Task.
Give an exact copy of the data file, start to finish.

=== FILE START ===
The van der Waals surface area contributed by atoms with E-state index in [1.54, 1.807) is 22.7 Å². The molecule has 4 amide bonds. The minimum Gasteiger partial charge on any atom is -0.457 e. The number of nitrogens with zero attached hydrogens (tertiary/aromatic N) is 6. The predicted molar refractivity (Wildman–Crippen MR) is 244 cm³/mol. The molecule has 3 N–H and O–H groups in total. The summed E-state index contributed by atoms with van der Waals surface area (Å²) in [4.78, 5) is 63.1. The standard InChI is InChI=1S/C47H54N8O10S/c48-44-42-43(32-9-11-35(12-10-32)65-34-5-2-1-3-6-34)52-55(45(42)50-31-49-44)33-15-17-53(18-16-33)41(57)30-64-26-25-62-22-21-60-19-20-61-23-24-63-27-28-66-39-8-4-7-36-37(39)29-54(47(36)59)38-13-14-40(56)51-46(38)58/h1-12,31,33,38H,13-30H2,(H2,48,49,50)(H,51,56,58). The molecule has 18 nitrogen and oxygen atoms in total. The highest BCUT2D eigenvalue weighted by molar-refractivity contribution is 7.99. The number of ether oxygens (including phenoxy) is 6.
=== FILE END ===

The van der Waals surface area contributed by atoms with E-state index in [1.54, 1.807) is 22.7 Å². The molecule has 4 amide bonds. The minimum Gasteiger partial charge on any atom is -0.457 e. The number of nitrogens with zero attached hydrogens (tertiary/aromatic N) is 6. The predicted molar refractivity (Wildman–Crippen MR) is 244 cm³/mol. The molecule has 3 N–H and O–H groups in total. The summed E-state index contributed by atoms with van der Waals surface area (Å²) in [4.78, 5) is 63.1. The standard InChI is InChI=1S/C47H54N8O10S/c48-44-42-43(32-9-11-35(12-10-32)65-34-5-2-1-3-6-34)52-55(45(42)50-31-49-44)33-15-17-53(18-16-33)41(57)30-64-26-25-62-22-21-60-19-20-61-23-24-63-27-28-66-39-8-4-7-36-37(39)29-54(47(36)59)38-13-14-40(56)51-46(38)58/h1-12,31,33,38H,13-30H2,(H2,48,49,50)(H,51,56,58). The molecule has 18 nitrogen and oxygen atoms in total. The highest BCUT2D eigenvalue weighted by molar-refractivity contribution is 7.99. The number of ether oxygens (including phenoxy) is 6.